Maternal Diabetes is one of the most common metabolic disorders resulting an increased risk of abnormalities in the developing fetus and offspring. It is estimated that the prevalence of diabetes during pregnancy among women in developing countries is approximately 4.5 percent and this range varies between 1 to 14 percent in different societies. According to earlier studies, diabetes during pregnancy is associated with an increased risk of maternal and child mortality and morbidity as well as major congenital anomalies including central nervous system (CNS) in their offspring. Multiple lines of evidence have suggested that infants of diabetic women are at risk of having neurodevelopmental sequelae. Previous studies reveal that the offspring of diabetic mothers exhibit disturbances in behavioral and intellectual functioning. In the examination of cognitive functioning, a poorer performance was observed in the children born to diabetic mothers when compared with the children of non-diabetic mothers. Therefore, it is important to study the possible effects of maternal diabetes on the hippocampus of these infants.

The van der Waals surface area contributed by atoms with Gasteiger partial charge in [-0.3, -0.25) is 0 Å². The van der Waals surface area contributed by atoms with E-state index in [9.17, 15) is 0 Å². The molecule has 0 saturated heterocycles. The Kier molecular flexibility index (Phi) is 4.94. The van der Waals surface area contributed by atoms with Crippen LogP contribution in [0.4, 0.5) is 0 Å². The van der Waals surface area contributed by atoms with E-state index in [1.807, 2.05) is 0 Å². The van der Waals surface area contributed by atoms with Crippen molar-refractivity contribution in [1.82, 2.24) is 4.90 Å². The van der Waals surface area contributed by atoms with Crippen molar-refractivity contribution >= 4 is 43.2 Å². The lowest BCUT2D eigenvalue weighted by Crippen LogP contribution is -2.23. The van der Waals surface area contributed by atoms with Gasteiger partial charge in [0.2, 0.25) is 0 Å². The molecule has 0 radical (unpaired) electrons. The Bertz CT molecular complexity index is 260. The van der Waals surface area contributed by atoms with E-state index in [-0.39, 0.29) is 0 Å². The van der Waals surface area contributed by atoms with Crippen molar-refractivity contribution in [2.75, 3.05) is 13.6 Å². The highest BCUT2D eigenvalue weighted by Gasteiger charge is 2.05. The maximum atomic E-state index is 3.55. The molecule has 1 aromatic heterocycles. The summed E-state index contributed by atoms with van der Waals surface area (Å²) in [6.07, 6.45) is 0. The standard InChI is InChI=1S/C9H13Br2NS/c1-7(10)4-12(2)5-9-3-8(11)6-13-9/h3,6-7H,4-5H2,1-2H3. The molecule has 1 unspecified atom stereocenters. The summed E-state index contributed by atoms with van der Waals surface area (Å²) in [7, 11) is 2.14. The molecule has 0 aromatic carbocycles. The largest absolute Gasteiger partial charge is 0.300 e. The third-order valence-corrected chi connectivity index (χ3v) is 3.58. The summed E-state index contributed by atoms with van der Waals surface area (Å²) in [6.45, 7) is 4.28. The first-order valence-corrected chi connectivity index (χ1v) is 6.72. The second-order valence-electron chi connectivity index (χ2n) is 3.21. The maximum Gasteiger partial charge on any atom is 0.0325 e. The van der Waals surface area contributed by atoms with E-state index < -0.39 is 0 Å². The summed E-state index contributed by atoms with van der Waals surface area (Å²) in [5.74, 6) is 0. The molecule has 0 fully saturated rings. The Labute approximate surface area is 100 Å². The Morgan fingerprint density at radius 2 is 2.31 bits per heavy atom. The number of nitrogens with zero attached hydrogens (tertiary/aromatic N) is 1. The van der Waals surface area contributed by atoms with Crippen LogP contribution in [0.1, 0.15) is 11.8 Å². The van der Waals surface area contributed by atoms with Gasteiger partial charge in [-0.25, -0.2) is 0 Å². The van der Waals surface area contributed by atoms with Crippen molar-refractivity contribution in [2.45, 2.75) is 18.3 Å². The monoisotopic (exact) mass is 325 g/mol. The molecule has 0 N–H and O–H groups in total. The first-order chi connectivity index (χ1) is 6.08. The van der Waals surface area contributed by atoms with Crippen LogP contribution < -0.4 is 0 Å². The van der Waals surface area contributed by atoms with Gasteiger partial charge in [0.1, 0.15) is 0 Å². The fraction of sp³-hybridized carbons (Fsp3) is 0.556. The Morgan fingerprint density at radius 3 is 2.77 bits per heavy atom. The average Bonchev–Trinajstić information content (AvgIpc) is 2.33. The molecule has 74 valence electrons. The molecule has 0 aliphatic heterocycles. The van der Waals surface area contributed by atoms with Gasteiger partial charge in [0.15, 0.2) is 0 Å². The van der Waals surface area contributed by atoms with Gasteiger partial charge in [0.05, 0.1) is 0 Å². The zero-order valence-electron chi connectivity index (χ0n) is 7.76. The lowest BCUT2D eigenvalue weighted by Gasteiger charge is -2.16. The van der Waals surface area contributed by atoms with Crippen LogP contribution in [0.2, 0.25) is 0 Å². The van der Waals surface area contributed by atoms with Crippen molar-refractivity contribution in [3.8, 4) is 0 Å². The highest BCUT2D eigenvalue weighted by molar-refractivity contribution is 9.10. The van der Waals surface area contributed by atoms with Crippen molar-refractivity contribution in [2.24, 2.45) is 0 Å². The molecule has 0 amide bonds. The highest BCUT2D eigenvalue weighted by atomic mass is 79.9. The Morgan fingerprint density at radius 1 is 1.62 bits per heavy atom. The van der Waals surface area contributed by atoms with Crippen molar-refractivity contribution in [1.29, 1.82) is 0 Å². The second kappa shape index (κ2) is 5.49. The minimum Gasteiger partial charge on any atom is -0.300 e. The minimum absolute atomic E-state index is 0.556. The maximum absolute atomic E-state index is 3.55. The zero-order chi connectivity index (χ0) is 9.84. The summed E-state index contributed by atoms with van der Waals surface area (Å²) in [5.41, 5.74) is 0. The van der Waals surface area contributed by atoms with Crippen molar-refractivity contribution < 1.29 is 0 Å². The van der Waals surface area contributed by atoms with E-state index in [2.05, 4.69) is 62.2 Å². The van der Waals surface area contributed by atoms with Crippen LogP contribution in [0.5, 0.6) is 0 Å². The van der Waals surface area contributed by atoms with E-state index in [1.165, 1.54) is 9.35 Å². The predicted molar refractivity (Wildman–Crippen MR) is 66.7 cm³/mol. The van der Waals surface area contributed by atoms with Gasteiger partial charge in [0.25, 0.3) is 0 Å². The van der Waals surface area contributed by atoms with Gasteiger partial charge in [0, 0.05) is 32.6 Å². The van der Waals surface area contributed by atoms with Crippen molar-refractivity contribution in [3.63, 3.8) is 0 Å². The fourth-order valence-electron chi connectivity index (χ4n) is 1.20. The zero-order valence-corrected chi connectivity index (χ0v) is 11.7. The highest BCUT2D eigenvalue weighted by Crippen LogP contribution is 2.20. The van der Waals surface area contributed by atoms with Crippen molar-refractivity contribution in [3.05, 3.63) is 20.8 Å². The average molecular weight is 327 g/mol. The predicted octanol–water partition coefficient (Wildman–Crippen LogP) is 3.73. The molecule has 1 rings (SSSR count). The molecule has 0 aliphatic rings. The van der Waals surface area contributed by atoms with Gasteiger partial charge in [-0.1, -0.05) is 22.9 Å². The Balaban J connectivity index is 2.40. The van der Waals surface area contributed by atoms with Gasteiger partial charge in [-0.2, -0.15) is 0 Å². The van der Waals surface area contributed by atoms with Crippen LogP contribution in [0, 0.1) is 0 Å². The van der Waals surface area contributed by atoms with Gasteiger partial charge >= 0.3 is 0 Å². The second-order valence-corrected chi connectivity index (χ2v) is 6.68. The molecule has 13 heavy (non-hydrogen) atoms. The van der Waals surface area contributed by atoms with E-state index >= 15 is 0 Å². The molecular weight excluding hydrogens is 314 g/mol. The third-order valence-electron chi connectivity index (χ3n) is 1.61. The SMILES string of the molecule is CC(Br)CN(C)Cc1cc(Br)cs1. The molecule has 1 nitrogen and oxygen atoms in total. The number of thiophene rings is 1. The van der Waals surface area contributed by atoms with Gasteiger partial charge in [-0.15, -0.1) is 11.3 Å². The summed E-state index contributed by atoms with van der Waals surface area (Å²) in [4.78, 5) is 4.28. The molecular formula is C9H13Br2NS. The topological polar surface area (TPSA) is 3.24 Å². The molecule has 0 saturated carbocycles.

Part of the book: Hippocampus